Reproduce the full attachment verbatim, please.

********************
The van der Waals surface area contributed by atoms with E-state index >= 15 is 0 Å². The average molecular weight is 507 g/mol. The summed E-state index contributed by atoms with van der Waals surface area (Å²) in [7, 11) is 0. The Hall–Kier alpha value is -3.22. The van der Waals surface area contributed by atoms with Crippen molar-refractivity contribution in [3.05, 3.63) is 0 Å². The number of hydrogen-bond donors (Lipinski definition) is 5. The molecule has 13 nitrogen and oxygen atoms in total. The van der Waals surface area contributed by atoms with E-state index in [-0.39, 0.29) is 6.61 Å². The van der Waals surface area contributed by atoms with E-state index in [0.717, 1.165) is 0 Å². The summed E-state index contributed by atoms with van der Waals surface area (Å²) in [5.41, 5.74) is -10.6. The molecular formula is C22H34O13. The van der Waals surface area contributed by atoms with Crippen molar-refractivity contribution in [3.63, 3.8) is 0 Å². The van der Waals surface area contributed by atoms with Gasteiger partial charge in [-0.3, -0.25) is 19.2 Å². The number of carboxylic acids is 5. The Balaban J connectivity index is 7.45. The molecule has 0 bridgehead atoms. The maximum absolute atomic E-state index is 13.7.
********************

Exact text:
The van der Waals surface area contributed by atoms with E-state index >= 15 is 0 Å². The average molecular weight is 507 g/mol. The summed E-state index contributed by atoms with van der Waals surface area (Å²) in [7, 11) is 0. The Hall–Kier alpha value is -3.22. The van der Waals surface area contributed by atoms with Crippen molar-refractivity contribution in [3.05, 3.63) is 0 Å². The number of hydrogen-bond donors (Lipinski definition) is 5. The molecule has 13 nitrogen and oxygen atoms in total. The van der Waals surface area contributed by atoms with E-state index in [-0.39, 0.29) is 6.61 Å². The van der Waals surface area contributed by atoms with E-state index in [0.717, 1.165) is 0 Å². The summed E-state index contributed by atoms with van der Waals surface area (Å²) in [5.41, 5.74) is -10.6. The molecular formula is C22H34O13. The van der Waals surface area contributed by atoms with Crippen molar-refractivity contribution in [3.63, 3.8) is 0 Å². The van der Waals surface area contributed by atoms with Gasteiger partial charge in [-0.3, -0.25) is 19.2 Å². The number of carboxylic acids is 5. The Balaban J connectivity index is 7.45. The molecule has 0 bridgehead atoms. The maximum absolute atomic E-state index is 13.7.